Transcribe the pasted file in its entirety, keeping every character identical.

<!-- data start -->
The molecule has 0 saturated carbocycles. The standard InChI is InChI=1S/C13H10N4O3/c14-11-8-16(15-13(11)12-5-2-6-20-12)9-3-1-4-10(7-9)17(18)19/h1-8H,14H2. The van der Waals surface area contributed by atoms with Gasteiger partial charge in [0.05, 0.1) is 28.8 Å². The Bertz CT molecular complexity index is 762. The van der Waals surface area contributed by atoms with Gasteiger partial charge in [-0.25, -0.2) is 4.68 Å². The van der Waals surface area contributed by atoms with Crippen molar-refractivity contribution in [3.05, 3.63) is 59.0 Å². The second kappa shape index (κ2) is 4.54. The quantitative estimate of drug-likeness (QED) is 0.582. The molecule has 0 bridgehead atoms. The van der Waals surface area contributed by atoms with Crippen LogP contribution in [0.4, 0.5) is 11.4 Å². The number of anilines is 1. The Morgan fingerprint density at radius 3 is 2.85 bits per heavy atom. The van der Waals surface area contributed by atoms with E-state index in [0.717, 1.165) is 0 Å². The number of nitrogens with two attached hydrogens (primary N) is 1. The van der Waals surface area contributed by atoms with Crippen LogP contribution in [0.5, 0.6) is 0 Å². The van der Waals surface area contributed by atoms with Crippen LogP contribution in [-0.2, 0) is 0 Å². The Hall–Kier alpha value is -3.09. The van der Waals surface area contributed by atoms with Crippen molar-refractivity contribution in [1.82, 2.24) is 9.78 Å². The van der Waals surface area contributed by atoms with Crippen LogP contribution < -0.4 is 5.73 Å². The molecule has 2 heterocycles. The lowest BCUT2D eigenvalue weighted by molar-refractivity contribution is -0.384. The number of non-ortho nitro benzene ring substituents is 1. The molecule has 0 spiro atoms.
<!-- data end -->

The molecule has 0 saturated carbocycles. The standard InChI is InChI=1S/C13H10N4O3/c14-11-8-16(15-13(11)12-5-2-6-20-12)9-3-1-4-10(7-9)17(18)19/h1-8H,14H2. The van der Waals surface area contributed by atoms with Gasteiger partial charge in [0.05, 0.1) is 28.8 Å². The Bertz CT molecular complexity index is 762. The van der Waals surface area contributed by atoms with Gasteiger partial charge in [-0.25, -0.2) is 4.68 Å². The van der Waals surface area contributed by atoms with Crippen molar-refractivity contribution in [3.05, 3.63) is 59.0 Å². The second kappa shape index (κ2) is 4.54. The quantitative estimate of drug-likeness (QED) is 0.582. The molecule has 0 bridgehead atoms. The van der Waals surface area contributed by atoms with Crippen LogP contribution in [0.4, 0.5) is 11.4 Å². The number of anilines is 1. The Morgan fingerprint density at radius 3 is 2.85 bits per heavy atom. The van der Waals surface area contributed by atoms with E-state index in [0.717, 1.165) is 0 Å². The number of nitrogens with two attached hydrogens (primary N) is 1. The van der Waals surface area contributed by atoms with Crippen LogP contribution in [0.5, 0.6) is 0 Å². The van der Waals surface area contributed by atoms with Crippen LogP contribution in [-0.2, 0) is 0 Å². The Hall–Kier alpha value is -3.09. The van der Waals surface area contributed by atoms with Crippen molar-refractivity contribution in [1.82, 2.24) is 9.78 Å². The van der Waals surface area contributed by atoms with Crippen LogP contribution < -0.4 is 5.73 Å². The molecule has 2 heterocycles. The lowest BCUT2D eigenvalue weighted by molar-refractivity contribution is -0.384. The number of non-ortho nitro benzene ring substituents is 1. The molecule has 0 spiro atoms.